#1
So, Im trying to learn some theory, and Im hearing to learn the key of C first, so Im guessing they are saying, learn the keys individually. Ive always been under the impression that you just learn the shapes (and Ive heard people against shapes) Is this the right path? Is it best to learn and become comfortable with each key? And how should I go about doing this? Im really trying to learn composition and improvisation.
#4
Quote by AlskiOverload
Im hearing to learn the key of C first, so Im guessing they are saying, learn the keys individually.

I start my students off on G. It gives them something they need to remember (the F#) and they tend to like the feeling of going up to high G :P
I don't think it REALLY matters too much what key you start off with, just do one of the simple ones.

Quote by AlskiOverload

Ive always been under the impression that you just learn the shapes (and Ive heard people against shapes) Is this the right path? Is it best to learn and become comfortable with each key?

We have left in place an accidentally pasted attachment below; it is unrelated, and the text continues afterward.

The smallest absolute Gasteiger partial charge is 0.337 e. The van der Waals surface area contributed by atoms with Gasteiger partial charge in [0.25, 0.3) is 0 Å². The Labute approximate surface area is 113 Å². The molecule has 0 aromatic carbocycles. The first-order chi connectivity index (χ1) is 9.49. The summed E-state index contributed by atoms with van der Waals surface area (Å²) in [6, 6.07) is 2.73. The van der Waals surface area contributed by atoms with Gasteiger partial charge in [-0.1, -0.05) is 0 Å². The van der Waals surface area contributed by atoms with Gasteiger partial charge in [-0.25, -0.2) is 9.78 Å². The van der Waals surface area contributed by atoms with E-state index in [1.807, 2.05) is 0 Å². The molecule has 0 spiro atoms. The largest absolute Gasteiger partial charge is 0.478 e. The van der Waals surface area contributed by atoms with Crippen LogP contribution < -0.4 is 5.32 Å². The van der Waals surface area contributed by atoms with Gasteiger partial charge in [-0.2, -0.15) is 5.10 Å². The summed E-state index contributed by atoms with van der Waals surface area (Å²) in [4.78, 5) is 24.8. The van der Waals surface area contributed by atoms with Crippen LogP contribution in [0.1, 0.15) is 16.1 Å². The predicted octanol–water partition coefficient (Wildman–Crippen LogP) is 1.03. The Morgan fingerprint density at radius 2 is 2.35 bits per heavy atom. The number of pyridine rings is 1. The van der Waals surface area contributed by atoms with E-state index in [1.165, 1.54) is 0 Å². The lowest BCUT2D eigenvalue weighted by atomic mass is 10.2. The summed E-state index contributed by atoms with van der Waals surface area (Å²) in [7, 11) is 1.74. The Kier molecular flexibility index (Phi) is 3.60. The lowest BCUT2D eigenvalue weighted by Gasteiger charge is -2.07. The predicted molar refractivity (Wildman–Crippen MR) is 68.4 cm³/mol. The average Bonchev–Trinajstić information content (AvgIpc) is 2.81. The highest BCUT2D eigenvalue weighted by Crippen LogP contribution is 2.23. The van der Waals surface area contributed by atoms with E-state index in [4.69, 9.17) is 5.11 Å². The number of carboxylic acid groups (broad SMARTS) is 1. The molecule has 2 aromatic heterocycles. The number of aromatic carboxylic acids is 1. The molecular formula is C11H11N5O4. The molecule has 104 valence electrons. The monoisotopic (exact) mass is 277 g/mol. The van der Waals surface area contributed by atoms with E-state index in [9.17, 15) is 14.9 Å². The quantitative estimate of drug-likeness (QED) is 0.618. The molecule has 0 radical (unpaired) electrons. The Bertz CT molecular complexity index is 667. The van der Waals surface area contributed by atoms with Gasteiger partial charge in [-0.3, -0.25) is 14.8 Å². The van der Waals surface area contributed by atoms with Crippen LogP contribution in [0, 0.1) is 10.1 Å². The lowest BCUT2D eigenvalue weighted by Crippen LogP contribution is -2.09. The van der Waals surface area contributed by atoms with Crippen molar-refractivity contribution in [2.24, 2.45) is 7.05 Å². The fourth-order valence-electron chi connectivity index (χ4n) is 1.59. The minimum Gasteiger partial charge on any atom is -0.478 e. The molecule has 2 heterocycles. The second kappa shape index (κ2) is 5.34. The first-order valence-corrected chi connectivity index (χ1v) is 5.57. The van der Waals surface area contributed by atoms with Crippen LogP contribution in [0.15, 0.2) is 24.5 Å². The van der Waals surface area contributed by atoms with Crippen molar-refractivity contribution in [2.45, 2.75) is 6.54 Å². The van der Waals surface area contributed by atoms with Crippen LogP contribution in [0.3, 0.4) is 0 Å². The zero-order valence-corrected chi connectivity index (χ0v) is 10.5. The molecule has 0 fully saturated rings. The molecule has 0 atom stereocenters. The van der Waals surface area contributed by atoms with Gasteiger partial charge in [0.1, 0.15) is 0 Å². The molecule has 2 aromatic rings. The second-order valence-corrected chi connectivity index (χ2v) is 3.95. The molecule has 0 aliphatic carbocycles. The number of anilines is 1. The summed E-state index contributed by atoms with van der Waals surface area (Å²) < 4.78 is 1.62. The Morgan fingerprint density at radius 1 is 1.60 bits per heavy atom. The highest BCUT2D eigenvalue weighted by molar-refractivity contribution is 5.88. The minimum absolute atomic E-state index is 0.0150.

I think the best way to learn about keys is to first (tedious bit bit) memorise the simplest key signatures.
C: No sharps or flats
G: F#
D: F#, C#
A: F#, C#, G#
F: Bb
Bb: Bb, Eb
Eb: Bb, Eb, Ab

Quote by AlskiOverload

And how should I go about doing this? Im really trying to learn composition and improvisation.


Then work out I, IV, V chord progressions for each and start to solo over them. Be good at soloing over them in first position, or fifth or something BEFORE you learn the scale shapes. It'll be hard and frustrating, but seriously. Don't learn the scale shapes until you know what you're doing.
Quote by qwertyuiop8642
look up the circle of fifths and learn every note on the fretboard

I personally didn't know about the circle of fifths until a few years ago (10 years after I started music) so I don't think it's compulsory, but may be a good idea.
Last edited by mdwallin at Nov 10, 2009,